D2 | Abstract 05

Annual NUTRIM Symposium 18 November 2020


Inflammatory diet indices and diet quality in inflammatory bowel disease and irritable bowel syndrome patients

Marlijne C.G. de Graaf1, Corinne E.G.M. Spooren1, Lisa J. den Brok1, Daniel Keszthelyi1, Marieke J. Pierik1, Daisy M.A.E. Jonkers1

1 Division of Gastroenterology-Hepatology, Department of Internal Medicine, NUTRIM School of Nutrition and Translational Research in Metabolism, Faculty of Health, Medicine and Life Sciences, Maastricht University

Inflammatory bowel disease (IBD) and irritable bowel syndrome (IBS) patients suspect that diet can exacerbate their symptoms. However, how diet quality relates to inflammation markers and symptom occurrence is unclear. We aimed to investigate the relationship of dietary indices with inflammatory markers and gastrointestinal symptoms in IBD and IBS patients.

A cross-sectional study was performed using 239 IBD patients, 261 IBS patients and 195 healthy controls (HC). A validated 147-item food frequency questionnaire was used to calculate the inflammatory potential of the diet using the Adapted Dietary Inflammatory Index (ADII) and the Empirical Dietary Inflammatory Index (EDII), and the diet quality using the Dutch Healthy Diet index 2015 (DHD15-index). Faecal calprotectin was used as marker of intestinal inflammation and symptom domains were assessed using the Gastrointestinal Symptom Rating Scale (GSRS).

The ADII (0.0522.405 vs. 0.0552.465 vs. 0.0542.333, p>0.099) and EDII (0.2841.399 vs. 0.3121.292 vs. 0.0781.138, p=0.125) were not significantly different between IBD, IBS and HC. The DHD15-index was significantly lower in IBS (64.64616.041) compared to IBD (68.36616.546, p=0.036) and HC (69.61816.976, p=0.005). Faecal calprotectin levels correlated significantly with the EDII (r=0.279, p<0.001) and the DHD15-index (r=-0.238, p=0.001) in IBD, but not in IBS (p=0.272 and p=0.295) and HC (p=0.347 and p=0.316), nor with the ADII in either of the subgroups (p=0.084, p=0.854 and p=0.141). In IBS, GSRS domains abdominal pain and reflux syndrome correlated significantly with the DHD15-index (r=-0.184, p=0.003; r=-0.186, p=0.003), while domain diarrhoea syndrome correlated significantly with the ADII (r=0.162, p=0.009) and the EDII (r=0.144, p=0.020).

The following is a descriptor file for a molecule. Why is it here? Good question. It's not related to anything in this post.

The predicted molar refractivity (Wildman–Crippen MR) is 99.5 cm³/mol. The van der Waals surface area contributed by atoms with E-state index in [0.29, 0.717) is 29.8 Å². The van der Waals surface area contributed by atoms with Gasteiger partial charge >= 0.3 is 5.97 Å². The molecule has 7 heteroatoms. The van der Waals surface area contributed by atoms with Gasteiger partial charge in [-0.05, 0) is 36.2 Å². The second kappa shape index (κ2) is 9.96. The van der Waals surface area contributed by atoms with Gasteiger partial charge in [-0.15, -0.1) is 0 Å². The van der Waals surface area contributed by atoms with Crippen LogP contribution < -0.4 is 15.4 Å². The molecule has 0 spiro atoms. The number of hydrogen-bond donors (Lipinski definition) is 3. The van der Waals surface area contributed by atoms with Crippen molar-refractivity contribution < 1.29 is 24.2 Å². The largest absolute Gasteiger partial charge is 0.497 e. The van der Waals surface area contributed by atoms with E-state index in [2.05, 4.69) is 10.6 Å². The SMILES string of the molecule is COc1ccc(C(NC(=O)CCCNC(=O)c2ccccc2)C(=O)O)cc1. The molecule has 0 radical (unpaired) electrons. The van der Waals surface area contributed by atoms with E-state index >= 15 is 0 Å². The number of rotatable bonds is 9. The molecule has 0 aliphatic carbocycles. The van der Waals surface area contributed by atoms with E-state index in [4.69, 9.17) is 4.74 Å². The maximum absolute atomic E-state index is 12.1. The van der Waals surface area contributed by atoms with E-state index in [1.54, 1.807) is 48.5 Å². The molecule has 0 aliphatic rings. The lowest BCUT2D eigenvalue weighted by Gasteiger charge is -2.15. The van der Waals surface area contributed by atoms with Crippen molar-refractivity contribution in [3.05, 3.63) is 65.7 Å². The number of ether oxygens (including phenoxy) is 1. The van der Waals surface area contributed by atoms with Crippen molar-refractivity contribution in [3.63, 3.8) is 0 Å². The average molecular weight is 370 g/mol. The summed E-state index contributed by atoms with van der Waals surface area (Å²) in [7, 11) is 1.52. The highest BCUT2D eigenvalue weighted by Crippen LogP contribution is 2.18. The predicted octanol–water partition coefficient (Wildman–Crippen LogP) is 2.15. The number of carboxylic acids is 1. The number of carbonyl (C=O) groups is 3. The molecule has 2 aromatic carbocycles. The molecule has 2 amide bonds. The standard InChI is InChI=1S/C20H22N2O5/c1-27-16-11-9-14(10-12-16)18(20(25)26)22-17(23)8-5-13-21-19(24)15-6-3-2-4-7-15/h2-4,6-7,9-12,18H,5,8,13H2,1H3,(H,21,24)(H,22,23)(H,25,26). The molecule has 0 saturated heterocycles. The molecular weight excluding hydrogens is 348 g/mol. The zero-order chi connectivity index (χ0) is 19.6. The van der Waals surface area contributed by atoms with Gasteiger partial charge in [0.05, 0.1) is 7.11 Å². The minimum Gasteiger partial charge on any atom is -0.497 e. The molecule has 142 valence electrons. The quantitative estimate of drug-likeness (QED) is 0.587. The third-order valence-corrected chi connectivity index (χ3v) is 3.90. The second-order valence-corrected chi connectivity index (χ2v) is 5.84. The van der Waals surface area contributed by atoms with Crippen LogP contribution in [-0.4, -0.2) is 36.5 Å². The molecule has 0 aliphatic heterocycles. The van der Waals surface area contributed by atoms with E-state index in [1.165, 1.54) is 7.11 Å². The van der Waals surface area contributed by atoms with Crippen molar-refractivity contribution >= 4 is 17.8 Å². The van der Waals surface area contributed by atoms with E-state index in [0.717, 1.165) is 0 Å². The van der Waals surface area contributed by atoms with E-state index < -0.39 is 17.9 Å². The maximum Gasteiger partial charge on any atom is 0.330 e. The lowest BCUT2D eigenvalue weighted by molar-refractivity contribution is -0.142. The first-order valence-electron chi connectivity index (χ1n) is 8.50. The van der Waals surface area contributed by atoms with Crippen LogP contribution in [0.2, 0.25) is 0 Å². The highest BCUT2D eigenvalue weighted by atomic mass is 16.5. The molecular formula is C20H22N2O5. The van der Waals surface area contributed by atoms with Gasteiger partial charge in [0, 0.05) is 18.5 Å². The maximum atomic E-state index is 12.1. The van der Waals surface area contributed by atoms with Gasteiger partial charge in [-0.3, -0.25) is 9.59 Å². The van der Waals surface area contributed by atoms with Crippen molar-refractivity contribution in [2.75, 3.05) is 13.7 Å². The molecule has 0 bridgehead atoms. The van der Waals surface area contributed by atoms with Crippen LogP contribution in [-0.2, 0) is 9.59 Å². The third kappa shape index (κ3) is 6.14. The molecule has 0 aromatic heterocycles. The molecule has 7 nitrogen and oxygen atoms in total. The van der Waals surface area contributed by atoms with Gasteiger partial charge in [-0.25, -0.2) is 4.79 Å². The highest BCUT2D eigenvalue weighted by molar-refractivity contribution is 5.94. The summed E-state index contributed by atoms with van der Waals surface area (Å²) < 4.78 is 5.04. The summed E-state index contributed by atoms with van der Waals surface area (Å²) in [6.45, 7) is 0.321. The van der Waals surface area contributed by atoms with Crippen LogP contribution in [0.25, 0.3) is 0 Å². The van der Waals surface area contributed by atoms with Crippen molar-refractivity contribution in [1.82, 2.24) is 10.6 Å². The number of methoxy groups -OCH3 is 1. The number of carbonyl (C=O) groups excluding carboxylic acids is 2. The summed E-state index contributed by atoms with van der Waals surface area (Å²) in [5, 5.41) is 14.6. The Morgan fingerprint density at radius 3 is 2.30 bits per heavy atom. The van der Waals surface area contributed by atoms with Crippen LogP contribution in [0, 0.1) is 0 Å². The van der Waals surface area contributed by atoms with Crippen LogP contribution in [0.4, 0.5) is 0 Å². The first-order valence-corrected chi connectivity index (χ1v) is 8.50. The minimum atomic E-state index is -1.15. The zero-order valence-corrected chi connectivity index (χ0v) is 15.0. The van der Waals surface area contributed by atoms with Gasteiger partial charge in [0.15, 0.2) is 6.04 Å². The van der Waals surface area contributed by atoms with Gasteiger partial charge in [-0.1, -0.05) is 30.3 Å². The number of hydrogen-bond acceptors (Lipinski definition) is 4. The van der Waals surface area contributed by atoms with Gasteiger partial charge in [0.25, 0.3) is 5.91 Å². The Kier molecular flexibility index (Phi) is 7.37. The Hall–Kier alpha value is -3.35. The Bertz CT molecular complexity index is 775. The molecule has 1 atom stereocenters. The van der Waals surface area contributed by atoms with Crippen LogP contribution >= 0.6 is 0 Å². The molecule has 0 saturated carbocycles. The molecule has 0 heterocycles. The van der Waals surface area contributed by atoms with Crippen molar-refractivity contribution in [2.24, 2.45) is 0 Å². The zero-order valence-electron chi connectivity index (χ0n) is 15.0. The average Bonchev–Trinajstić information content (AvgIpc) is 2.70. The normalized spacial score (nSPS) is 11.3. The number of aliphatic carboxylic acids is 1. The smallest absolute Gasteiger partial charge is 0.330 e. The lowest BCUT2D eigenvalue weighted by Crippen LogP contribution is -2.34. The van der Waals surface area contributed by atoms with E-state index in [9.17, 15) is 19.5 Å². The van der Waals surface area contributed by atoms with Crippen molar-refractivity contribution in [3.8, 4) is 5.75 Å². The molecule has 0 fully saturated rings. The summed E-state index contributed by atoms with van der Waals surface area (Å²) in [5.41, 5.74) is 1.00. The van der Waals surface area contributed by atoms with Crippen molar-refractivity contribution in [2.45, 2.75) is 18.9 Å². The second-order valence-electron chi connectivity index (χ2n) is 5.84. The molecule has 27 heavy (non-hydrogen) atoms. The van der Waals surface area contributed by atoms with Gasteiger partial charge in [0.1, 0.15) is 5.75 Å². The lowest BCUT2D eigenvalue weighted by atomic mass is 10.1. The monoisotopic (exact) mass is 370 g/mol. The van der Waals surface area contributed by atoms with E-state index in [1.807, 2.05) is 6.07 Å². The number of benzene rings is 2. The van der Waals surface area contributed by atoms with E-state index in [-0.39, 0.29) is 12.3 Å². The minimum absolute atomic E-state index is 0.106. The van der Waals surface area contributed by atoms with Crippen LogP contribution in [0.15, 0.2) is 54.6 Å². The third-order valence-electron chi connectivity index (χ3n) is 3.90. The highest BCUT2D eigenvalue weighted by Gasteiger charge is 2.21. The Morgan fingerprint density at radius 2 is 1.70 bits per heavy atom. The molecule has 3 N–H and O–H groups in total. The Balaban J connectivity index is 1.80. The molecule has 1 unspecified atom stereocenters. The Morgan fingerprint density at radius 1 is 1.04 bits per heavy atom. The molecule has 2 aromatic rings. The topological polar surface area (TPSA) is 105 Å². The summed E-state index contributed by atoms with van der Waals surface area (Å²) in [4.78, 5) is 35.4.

A more pro-inflammatory diet and a lower overall diet quality correlated with more intestinal inflammation in IBD and higher symptom scores in IBS. Current findings support the need for further research into diet in these patients.

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NUTRIM aims to contribute to health maintenance and personalised medicine by unraveling lifestyle and disease-induced derangements in metabolism and by developing targeted nutritional, exercise and drug interventions. This is facilitated by a state of the art research infrastructure and close interaction between scientists, clinicians, master and PhD students.